As complaints and reviews increasingly move from behind-closed-doors to public fodder on the internet and social media, we asked Minter Ellison to give some advice on what providers need to know.

 

These types of review websites raise legal issues for both the service provider and the website operator. In particular privacy and confidentiality, defamation, consumer laws and for healthcare providers, the National Law.

It is the responsibility of the website operator in operating the website and publishing content on the website to manage these legal risks and comply with the requirements of these laws particularly the websites that make this content available to the world at large.

The reviews may be of the provider organisation or agency and/or the individual healthcare provider. Some websites focus on the provider organisation and others on the individual healthcare provider.

Websites can collect and publish non-confidential factual information about organisations such as their address, location, contact details, which is not protected by copyright protection.

Privacy

To the extent website collects personal information about individual healthcare providers and personal and health information about consumers, the website operator will need to comply with applicable privacy laws including the Privacy Act 1988 (Cth) and State and Territory based health records laws when collecting, using and disclosing personal information.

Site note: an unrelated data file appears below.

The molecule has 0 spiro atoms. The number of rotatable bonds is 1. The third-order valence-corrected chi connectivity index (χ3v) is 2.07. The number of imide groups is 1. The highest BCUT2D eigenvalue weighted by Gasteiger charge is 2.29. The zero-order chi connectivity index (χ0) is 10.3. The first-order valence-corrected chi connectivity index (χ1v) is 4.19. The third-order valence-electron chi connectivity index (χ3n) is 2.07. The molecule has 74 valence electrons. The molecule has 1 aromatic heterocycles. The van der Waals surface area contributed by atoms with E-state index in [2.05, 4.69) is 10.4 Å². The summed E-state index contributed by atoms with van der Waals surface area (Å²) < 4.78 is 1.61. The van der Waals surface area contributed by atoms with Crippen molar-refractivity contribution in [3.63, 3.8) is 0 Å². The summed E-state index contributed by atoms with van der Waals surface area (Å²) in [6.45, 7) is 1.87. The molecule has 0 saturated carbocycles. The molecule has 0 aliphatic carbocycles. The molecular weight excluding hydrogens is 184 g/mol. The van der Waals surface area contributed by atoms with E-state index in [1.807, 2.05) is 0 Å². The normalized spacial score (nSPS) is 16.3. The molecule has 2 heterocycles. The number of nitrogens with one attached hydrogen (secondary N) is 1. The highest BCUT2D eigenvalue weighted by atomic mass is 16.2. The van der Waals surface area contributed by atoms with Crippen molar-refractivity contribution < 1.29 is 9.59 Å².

Websites can collect individual provider’s personal information that is publically available for the purposes of including it on the website to set up a pre-populated profile with basic practice details about the provider. It is therefore difficult for individual providers to object to or prevent this collection. However websites must comply with the collection notice obligations in Australian Privacy Principle 3 of the Privacy Act which requires them to take reasonable steps to notify providers of the collection and of certain matters such as the circumstances and purposes of collection.